WASHINGTON – Gun control is back as a Democratic campaign issue.
When President Obama said Tuesday that he’ll bypass Congress to force more background checks on gun purchases, Hillary Clinton, the leading Democrat running to replace him, thanked him on Twitter for taking “a crucial step” against gun violence and concluded that “our next president has to build on that progress — not rip it away.”
Clinton rival Bernie Sanders, who as a U.S. senator representing rural Vermont holds a more mixed record on gun control, said he, too, is with Obama because of the “moral outrage” of so many mass shootings in recent years.
For more than two decades, Democrats have been spooked about campaigning aggressively for gun control, after voter backlash to gun limits and the rising political power of the National Rifle Association were seen as factors in Democrats losing Congress in 1994 and the White House in 2000. Going after guns didn’t fit with Democrats’ efforts to win back more centrist voters in rural parts of the country.
If the current dynamic holds, this year may be different. “It now will be more of an issue than we’ve seen in the last two presidential election cycles,” said Robert J. Spitzer, author of five books on gun policy and chairman of the political science department at the State University of New York at Cortland.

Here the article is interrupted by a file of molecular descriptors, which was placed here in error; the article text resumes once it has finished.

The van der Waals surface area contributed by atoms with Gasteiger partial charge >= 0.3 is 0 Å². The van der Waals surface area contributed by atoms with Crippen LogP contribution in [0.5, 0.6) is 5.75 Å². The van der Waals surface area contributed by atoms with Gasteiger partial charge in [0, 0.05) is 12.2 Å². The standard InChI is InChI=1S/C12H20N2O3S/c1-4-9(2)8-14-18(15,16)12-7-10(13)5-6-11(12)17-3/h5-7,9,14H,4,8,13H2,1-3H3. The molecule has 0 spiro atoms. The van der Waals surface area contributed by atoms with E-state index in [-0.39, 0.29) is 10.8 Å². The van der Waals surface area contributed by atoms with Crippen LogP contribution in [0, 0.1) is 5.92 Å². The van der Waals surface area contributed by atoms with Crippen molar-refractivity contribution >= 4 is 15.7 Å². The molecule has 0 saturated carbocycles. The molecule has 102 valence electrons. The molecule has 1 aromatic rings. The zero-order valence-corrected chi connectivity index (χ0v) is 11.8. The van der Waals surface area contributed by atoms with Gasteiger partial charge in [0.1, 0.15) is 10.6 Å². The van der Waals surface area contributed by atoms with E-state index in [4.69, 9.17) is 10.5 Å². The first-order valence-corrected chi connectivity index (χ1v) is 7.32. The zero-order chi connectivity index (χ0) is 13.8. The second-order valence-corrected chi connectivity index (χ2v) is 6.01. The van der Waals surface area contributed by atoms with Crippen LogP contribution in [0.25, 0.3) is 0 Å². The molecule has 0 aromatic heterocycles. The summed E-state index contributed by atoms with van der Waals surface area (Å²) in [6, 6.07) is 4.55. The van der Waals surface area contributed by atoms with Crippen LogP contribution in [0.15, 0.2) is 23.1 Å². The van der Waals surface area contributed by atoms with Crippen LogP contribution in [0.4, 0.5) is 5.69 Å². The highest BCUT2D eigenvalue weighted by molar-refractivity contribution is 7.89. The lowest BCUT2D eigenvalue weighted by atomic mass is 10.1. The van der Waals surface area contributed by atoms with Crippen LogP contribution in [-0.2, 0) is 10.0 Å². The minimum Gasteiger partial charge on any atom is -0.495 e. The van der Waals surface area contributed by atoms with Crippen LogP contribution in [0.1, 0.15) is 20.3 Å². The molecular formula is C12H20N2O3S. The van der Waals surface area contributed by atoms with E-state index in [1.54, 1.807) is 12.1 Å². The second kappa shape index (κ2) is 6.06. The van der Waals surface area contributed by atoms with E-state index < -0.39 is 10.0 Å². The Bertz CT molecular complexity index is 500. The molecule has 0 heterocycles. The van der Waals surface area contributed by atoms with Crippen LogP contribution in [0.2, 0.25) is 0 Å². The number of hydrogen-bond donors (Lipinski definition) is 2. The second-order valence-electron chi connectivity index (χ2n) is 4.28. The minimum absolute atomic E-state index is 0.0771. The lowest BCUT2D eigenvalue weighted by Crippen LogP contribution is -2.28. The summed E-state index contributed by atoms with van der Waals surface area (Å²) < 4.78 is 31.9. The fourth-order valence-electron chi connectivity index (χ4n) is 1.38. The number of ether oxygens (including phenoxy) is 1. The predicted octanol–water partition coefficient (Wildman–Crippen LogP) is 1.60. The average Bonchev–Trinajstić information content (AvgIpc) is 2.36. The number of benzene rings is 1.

Even as Republican presidential hopefuls railed Tuesday against Obama’s moves, a confluence of factors appears to be making it safer and in some cases smarter for Democrats to openly embrace gun control. They include high-profile mass shootings over the past five years.
Obama’s second-term focus on gun violence and his decision to emphasize possible solutions that have broad public support, such as background checks, rather than controversial policies, such as bans, kept the issue in the spotlight.
The increased focus on guns takes some of its cues from changing U.S. demographics, and helps explain why Democrats are giving voice to the issue. White men 55 and older are the most likely group in the U.S. to own guns, for example, while women and minority voters comprising increasing proportions of Democrats and the overall electorate.
“Hillary really was the first to step in this direction and she did it in part … to outflank Bernie Sanders on the left,” Spitzer said of embracing gun control. “There is a sense that the gun issue is still complicated but it’s a good issue to rally the Democratic base. There’s still some wariness … to be sure, but the idea of the gun issue as taboo is, I think, by the boards.”